Biogas from biomass
Biogas is an energy-rich gas produced by anaerobic decomposition or thermochemical conversion of biomass. Biogas is composed mostly of methane (CH4), the same compound in natural gas, and carbon dioxide (CO2). The methane content of raw (untreated) biogas may vary from 40%–60%, with CO2 making up most of the remainder along with small amounts of water vapor and other gases. Biogas can be burned directly as a fuel or treated to remove the CO2 and other gases for use just like natural gas. Treated biogas may be called renewable natural gas or biomethane.
Anaerobic decomposition of biomass occurs when anaerobic bacteria—bacteria that live without the presence of free oxygen—eat and break down, or digest, biomass and produce biogas. Anaerobic bacteria occur naturally in soils, in water bodies such as swamps and lakes, and in the digestive tracts of humans and animals. Biogas forms in and can be collected from municipal solid waste landfills and livestock manure holding ponds. Biogas can also be produced under controlled conditions in special tanks called anaerobic digesters. The material remaining after anaerobic digestion is complete is called digestate, which is rich in nutrients and can be used as a fertilizer.
Biogas may qualify as a renewable fuel for electricity generation in state renewable portfolio standards. It also qualifies under the U.S. Renewable Fuel Standard Program as an advanced or cellulosic biofuel and under California’s Low Carbon Fuel Standard as a feedstock for low carbon fuels. Nearly all of the biogas now consumed in the United States is produced from anaerobic decomposition and used for electricity generation.
Collecting and using biogas from landfills
Landfills for municipal solid waste are a source of biogas. Biogas is produced naturally by anaerobic bacteria in municipal solid waste landfills and is called landfill gas. Landfill gas with a high methane content can be dangerous to people and the environment because methane is flammable. Methane is also a strong greenhouse gas. Biogas contains small amounts of hydrogen sulfide, a noxious and potentially toxic compound when in high concentrations.
Source: Adapted from National Energy Education Project (public domain)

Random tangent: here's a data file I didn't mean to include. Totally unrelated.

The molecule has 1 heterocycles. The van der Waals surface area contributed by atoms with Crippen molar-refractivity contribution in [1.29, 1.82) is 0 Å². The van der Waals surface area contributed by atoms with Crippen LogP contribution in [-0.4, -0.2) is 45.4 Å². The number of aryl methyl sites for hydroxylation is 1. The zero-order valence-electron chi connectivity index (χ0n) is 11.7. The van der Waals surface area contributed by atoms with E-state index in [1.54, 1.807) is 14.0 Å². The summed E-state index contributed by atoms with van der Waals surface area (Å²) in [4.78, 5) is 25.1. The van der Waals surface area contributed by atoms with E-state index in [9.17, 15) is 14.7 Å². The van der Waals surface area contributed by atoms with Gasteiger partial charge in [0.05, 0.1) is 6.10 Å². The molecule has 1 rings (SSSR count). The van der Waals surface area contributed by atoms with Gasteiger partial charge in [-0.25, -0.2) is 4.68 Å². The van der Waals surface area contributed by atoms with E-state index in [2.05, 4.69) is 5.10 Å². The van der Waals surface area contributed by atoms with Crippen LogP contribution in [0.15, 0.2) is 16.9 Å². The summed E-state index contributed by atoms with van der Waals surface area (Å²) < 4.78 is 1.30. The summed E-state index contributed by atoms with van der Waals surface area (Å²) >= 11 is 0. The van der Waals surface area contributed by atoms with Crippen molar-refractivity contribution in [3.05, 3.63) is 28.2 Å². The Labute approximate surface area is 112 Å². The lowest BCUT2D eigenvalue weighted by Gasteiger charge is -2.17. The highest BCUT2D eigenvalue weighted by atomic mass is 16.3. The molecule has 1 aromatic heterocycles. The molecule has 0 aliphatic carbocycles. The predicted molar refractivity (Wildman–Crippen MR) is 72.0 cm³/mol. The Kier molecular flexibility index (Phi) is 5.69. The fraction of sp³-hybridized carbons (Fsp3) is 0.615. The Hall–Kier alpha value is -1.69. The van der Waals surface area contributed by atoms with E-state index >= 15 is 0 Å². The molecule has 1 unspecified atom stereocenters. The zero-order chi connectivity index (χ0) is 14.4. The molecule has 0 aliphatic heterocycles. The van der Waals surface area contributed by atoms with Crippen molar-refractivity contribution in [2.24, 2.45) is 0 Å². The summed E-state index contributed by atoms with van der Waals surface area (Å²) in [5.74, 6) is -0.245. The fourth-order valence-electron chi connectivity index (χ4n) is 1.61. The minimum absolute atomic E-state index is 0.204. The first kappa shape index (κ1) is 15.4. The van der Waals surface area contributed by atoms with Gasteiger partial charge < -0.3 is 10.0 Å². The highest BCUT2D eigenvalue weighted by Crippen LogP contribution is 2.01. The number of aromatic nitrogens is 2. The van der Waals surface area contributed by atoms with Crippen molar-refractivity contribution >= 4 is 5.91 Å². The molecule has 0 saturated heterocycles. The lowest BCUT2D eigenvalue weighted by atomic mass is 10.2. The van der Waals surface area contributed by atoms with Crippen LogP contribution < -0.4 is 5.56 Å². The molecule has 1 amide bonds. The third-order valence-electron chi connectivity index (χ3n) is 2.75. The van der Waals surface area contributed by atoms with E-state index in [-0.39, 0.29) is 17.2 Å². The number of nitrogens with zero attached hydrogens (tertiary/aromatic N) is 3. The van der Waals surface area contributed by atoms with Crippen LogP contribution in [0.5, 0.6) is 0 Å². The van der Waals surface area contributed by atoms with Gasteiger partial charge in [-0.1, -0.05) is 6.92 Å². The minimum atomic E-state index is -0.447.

In the United States, regulations under the Clean Air Act require municipal solid waste landfills of a certain size to install and operate a landfill gas collection and control system. Some landfills reduce landfill gas emissions by capturing and burning—or flaring—the landfill gas. Burning the methane in landfill gas produces CO2, but CO2 is not as strong a greenhouse gas as methane. Many landfills collect and treat landfill gas to remove CO2, water vapor, and hydrogen sulfide and use it to generate electricity or sell as it as a substitute for natural gas.
The U.S. Energy Information Administration (EIA) estimates that in 2019 about 257 billion cubic feet (Bcf) of landfill gas was collected at 336 U.S. landfills and burned to generate about 10.5 billion kilowatthours (kWh) of electricity, or about 0.3% of total U.S. utility-scale electricity generation in 2019.
Biogas from sewage and industrial wastewater treatment
Many municipal sewage treatment plants and manufacturers such as paper mills and food processors use anaerobic digesters as part of their waste treatment processes. Some sewage treatment and industrial facilities collect and use the biogas produced in anaerobic digesters to heat the digesters, which enhances the anaerobic digestion process and destroys pathogens, and some use it to generate electricity to use at the facility or to sell. EIA estimates that in 2019, 65 of these types of waste treatment facilities in the United States produced a total of about 1 billion kWh of electricity.
Anaerobic digesters at the Lincoln, Nebraska wastewater-treatment facility
Source: Lincoln, Nebraska government (copyrighted)
An anaerobic digester at a dairy farm
Source: Michigan State University (copyrighted)
Using biogas from animal waste
Some dairy farms and livestock operations use anaerobic digesters to produce biogas from manure and used bedding material from their barns. Some livestock farmers cover their manure holding ponds (also called manure lagoons) to capture biogas that forms in the lagoons. The methane in the biogas can be burned to heat water and buildings and as fuel in diesel-engine generators to generate electricity for the farm. EIA estimates that in 2019, 25 large dairies and livestock operations in the United States produced a total of about 224 million kWh (or 0.2 billion kWh) of electricity from biogas.
Last updated: November 4, 2020